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FINDS NEW CAUSE !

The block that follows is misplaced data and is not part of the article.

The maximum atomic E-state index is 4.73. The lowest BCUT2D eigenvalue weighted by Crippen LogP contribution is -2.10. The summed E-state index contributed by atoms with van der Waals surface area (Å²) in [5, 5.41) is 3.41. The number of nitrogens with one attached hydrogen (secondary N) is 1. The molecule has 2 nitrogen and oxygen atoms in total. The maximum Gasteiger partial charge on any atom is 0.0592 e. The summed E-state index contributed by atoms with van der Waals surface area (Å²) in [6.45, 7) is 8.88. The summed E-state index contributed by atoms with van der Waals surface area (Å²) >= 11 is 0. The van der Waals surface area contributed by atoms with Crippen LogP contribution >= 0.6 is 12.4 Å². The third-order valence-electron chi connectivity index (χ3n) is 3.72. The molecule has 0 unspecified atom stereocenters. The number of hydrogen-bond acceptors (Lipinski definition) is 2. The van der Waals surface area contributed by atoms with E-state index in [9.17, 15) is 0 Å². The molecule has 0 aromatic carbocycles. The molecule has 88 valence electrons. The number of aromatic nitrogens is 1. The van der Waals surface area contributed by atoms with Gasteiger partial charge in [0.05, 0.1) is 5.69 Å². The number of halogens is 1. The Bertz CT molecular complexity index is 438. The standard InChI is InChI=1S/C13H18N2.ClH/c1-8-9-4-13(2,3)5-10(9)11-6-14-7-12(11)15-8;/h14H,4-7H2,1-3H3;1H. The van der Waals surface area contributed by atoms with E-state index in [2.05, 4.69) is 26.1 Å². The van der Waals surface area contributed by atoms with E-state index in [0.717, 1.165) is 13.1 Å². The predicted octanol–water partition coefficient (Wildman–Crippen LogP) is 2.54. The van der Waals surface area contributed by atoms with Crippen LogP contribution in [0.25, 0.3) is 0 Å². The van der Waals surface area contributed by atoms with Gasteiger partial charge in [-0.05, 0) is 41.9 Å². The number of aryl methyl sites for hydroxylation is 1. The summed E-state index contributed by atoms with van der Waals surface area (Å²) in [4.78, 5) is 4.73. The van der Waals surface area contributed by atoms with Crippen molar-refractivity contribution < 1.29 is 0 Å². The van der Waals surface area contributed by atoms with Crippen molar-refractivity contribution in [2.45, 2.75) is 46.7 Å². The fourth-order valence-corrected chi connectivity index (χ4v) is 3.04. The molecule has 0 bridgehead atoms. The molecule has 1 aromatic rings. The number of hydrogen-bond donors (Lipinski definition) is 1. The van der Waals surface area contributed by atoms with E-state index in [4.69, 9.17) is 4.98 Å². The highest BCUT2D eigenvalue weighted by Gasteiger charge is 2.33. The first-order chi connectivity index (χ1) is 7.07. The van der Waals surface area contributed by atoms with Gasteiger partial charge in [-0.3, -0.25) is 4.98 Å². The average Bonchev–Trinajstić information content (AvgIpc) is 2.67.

. FOR m FEVER English Plantain; or Rib Grass, Said to Afflict Many Sufferers. Another name lias Keen added To the ever-growing list of grasses and trees which cause hay fever t<> afflict cer tain persons and still others to suf fer both from hay-fever and its more m Lkitk • i MfFLE 1 Differenty ||| 'M JeSSy /n|/| # (% ryi cm W&y we Sliced 7>crforatcd Potato —< j®BL t1 -77- JB Always Always L=J JM|||li -s™l |jg The New Food Product ff ** ■ W. iKx Bringing to you in a novel, perforated slice—all of the nutritious food values of the potato—which Lattice mM are largely lost in the making of other potato confections. Cut from the finest selected potatoes by r \ r l new patented machinery—prepared and cooked by an improved process in pure vegetable oil—until '- n / a rich, golden brown. At anv time of day—you’ll enjoy munching a few Potato Waffles. Far healthier O than a mass of sweet confections. Better than any potato chip you ever ate! AT YOUR DEALER M g M t & ~~ y ■ Potato Waffles are packed in big, generous, sanitary glassine packages. Always fresh— fm “M'M/ sQ always crisp—always ready to serve. If your dealer cannot supply you—do us a favor and miimmffliffliiummßg mPS&* P HAKRY CARPEL g/? Penn Distributing Co. SST JVI VC/ The Washington Potato Waffle Co. 11 itti i n 11111 ii i i uiißn iTfi mi iminiiiniiiiiiiiii ttiiiiim | serious accompaniment of asthma. It 'is “plantago lanceolata,” commonly known as rib grass or English plain tain. Itespile the fact ihat the mem hers of the plantain family In the United States fulfill all the require ntenls of hay-fever plants, their rela- I lion to this distressing disease had | until recently received only passing I attention from American investigators, , The villainy of this innocent-looking ! specimen' is exposed in a recent pain j phlet written by Dr. Harry S. Bern ton. special expert of the United ' States Public Health Service, and printed by the American Medical Asso ciation. This booklet marks the first entry into medical literature of the I results of observations of the plan tain as responsible for hay-fever in the District of t'oiumbia. and when it is considered that there is growing l>e tween here and Alexandria enough of this weed to sink a first-class battle ; ship the importance of these observa THE' StrNTCSY STAR. WASHTNUTOX I). C, MAY 24, 1t)25-PART t. ■ tions is obvious. The book has al ready been widely distributed by the health department of New York Stale. I.ike the Knglish sparrow, the plan tain, as its name indicates, unfortu nately was introduced from Kurope. It is found more or less all over this country, hut seems to stick closely to thickly populated districts, according to Dr. Kernton’s monograph. It pro duces pollen usually from about May 10 to August l, but sometimes as late as October 1. Its pollen grains are small and easily carried by the wind, and one or two plants, it is stated, will furnish enough to infect half a hun dred susceptible people. A study of 11'! ha.v-fever patients conducted under Dr. Bernton’s super vision bus disclosed Hie fact that the plantain was responsible for the symp toms of five, while out of L’4 patients subject to the vernal type of fever, four, or 1K.6 per cent, were subject to the plantain pollen. The good news for such sufferers exists in the fact that three of the cases so diagnosed tried appropriate pte-seasonal treat ments and (hat all three were decided ly benefited, the percentage of relief ranging from 8& to OS. The plant is easily recognized bv its anthers, which are supported on long, slender stalks, whence the slightest jar will shake millions of pollen grains. Milan Builds Terminus. f’orrr“COiuirnep of Ihe A-BOciated Press. MILAN, Italy. May 3. Work on the new central railroad station, which was suspended during the war, has been resumed and is expected to be completed within a few months. The structure will be one of the finest of its kind in Europe, the architects having studied the principal railway in America, England, France and Germany in order to incorporate the best features of them all. Women Who Want Beauty Warned To Shun Tobacco and Cocktails British Diet and Obesity Specialist Says Cigarette Spoils Skin and Gives Undernourished Look; Liquor Increases Flesh. Correspondem-e of the Associated Press. LONDON, May fi.—Tobacco used by women has a tendency to destroy their daintiness, according to Dr. Cecil Webb-Johnson. one of England's best known specialists on diet and obesity, in his new book “Women and Beauty.” Health and beauty go hand In hand, declares the author, and a grave warning is given to women smokers .and drinkers, his theory being that • it is difficult for the women of today, and the men as well, to smoke or 1 drink within what ordinarily Is termed t moderation. “A man often will have his alloted ' daily ration of so many pipes, cigars I , or cigarettes, but a woman is morel > I unstable and less capable of self-con I =; trol than a man,” the author con- I ] tends. As a rule, he believes, a I woman smoker does not appear to know what moderation means, any more than a woman drinker. Concerning the effect of excessive cigarette ' smoking upon a woman’s beauty the doctor says: “Observe a girl who smokes excessively, and you will notice that she also looks under nourished, with staring eyes and a yellowish skin. To make matters worst the smoke-dried throat experi ences a false thirst, and thus more , liquid than is necessary is consumed and an alcohol habit set up. The cocktail and the cigarette always go together.” Alcohol generally. Dr. Webb-. Joh nson maintains, spoils bfautv in woman because it makes superfluous fat. . _ _ I Many lumber concerns of Finland I have combined to ship their product ' I to this country. THREE KiLLED, 5 HURT, IN MINE GAS EXPLOSION Cause of Blast in Pennsylvania Shaft 1.100 Feet Under Earth Surface Not Determined. By the Associated Piens. WILKES-BARRE, Pa., May 23- Three men were killed and five others seriously injured yesterday by an ex plosion of gas in the Woodward Col liery of the Glen Alden Coal Com pany. The blast occurred in the ton red ash vein of No. 1 shaft at a point 1,150 feet from the surface and one mile front the foot of the shaft. The cause has not been determined. Those killed were Joseph Majar, John Turiska and Frank Dugan. 25